The national taxi lekgotla will just be another futile project if the systematic problems that plague the taxi industry are not addressed.
This is according to Reginald Kgwedi, founder of the Transport and Logistics Students’ Association, who told City Press that “this is in reference to the objectives of taxi lekgotla and pulling out [of the lekgotla] by the National Taxi Association (NTA)”.
Kgwedi’s words come after the NTA – the second-largest taxi association in South Africa – refused to be part of the lekgotla as it commenced today.
‘The problem lies with our government’
“The problem is not the taxi industry. The problem is in our institutions.
“[Transport Minister Fikile Mbalula] must provide support and adequate resources so that they can deal with transport functions. The challenge is that if you are talking abut the taxi industry in terms of its operations on the ground, we find that there is no capacity at municipal and provincial level. There is no way forward,” Kgwedi said.
“The taxi industry itself is formalised, but government is not regulating it. It is regulated in that before I buy a taxi I need to go through a taxi association and there is a process to be followed. So in that instance it is regulated. It is government [that is] falling short. The problem lies with our government,” he said.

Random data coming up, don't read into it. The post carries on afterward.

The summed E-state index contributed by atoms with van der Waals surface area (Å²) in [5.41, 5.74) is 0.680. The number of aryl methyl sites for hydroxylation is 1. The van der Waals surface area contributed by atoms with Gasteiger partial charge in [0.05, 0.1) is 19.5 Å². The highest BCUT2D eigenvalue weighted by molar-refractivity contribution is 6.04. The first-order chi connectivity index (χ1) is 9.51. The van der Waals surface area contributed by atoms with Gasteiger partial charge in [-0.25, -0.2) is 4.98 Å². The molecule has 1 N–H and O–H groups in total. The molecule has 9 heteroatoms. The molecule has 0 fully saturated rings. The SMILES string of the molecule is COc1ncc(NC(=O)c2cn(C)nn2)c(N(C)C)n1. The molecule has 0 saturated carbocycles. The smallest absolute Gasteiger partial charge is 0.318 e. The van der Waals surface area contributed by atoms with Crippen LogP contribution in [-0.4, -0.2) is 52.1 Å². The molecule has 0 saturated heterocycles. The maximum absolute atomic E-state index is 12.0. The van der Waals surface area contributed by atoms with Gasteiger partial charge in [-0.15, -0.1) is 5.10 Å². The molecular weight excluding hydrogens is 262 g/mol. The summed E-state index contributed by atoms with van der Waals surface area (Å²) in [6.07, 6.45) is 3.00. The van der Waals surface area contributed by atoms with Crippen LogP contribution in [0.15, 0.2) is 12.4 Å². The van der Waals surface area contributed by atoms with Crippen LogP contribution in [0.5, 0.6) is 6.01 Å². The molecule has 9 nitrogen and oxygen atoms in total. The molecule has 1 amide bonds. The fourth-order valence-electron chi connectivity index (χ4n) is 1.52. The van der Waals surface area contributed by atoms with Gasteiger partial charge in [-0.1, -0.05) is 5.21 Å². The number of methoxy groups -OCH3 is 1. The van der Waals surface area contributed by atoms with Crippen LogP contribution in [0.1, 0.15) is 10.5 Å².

Kgwedi said government must do better by the industry.
“Taxis are a public good. That is why it is called public transport and it needs to be regulated by the law. Government must enforce and regulate that space.
“Public transport needs to be empowered ... Government must provide because this is a public good. We are not doing government a favour. A majority of the population depends on the taxi industry. Why can’t taxis have dedicated lanes?
“Without the taxi industry we would not have mobility in South Africa. If we do not address the institutional issues, the problems faced now will persist, with or without the lekgotla.”
Kgwedi lamented the lack of youth representation at the lekgotla.
“Students, who are the future of our country, are not involved in these discussions and that is a problem. I am concerned about that. They should be invited to be a part of the discussions.”
Meanwhile, the absence of the “humiliated” NTA was due to “the manner in which [Mbalula] handled the launch of the lekgotla discourse, at which the NTA was never given speaking rights”, said the association’s spokesperson Theo Malele.
“The NTA’s input should be part of the imagined future of the taxi industry. He has acknowledged that and he is working on how best the NTA should be treated,” Malele told City Press.
In his weekly newsletter on Monday, President Cyril Ramaphosa emphasised the importance of the taxi industry to the South African economy.
He said the lekgotla would seek common ground on existing business models, safety and compliance, broader economic empowerment of operators and the issue of subsidies for taxis.
“The national taxi lekgotla is to chart the course towards a more efficient sector. This platform brings together government, civil society and industry stakeholders, and comes on the back of provincial makgotla that have taken place in most provinces,” Ramaphosa said.
“This is necessary if we are to expand manufacturing, increase local production, stimulate small business activity and create more job opportunities.”